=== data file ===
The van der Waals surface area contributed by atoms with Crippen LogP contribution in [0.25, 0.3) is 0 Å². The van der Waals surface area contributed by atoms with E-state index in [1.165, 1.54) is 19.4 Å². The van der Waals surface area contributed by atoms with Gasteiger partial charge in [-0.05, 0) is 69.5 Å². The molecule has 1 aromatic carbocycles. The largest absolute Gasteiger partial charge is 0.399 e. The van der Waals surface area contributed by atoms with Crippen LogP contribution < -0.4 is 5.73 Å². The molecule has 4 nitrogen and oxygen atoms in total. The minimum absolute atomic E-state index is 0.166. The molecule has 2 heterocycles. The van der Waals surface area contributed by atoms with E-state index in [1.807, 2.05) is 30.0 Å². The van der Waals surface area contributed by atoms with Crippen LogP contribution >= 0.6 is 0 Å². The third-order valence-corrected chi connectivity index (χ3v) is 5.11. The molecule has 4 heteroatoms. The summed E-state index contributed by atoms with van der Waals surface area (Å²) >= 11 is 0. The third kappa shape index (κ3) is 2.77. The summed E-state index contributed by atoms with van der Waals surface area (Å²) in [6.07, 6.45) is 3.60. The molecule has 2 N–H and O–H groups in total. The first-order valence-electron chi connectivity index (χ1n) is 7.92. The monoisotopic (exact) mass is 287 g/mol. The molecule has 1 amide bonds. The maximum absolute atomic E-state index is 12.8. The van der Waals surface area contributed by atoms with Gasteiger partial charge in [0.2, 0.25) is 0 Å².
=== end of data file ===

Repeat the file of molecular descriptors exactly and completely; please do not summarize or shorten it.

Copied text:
The van der Waals surface area contributed by atoms with Crippen LogP contribution in [0.25, 0.3) is 0 Å². The van der Waals surface area contributed by atoms with E-state index in [1.165, 1.54) is 19.4 Å². The van der Waals surface area contributed by atoms with Gasteiger partial charge in [-0.05, 0) is 69.5 Å². The molecule has 1 aromatic carbocycles. The largest absolute Gasteiger partial charge is 0.399 e. The van der Waals surface area contributed by atoms with Crippen LogP contribution < -0.4 is 5.73 Å². The molecule has 4 nitrogen and oxygen atoms in total. The minimum absolute atomic E-state index is 0.166. The molecule has 2 heterocycles. The van der Waals surface area contributed by atoms with E-state index in [1.807, 2.05) is 30.0 Å². The van der Waals surface area contributed by atoms with Crippen LogP contribution >= 0.6 is 0 Å². The third-order valence-corrected chi connectivity index (χ3v) is 5.11. The molecule has 4 heteroatoms. The summed E-state index contributed by atoms with van der Waals surface area (Å²) >= 11 is 0. The third kappa shape index (κ3) is 2.77. The summed E-state index contributed by atoms with van der Waals surface area (Å²) in [6.07, 6.45) is 3.60. The molecule has 2 N–H and O–H groups in total. The first-order valence-electron chi connectivity index (χ1n) is 7.92. The monoisotopic (exact) mass is 287 g/mol. The molecule has 1 amide bonds. The maximum absolute atomic E-state index is 12.8. The van der Waals surface area contributed by atoms with Gasteiger partial charge in [0.2, 0.25) is 0 Å².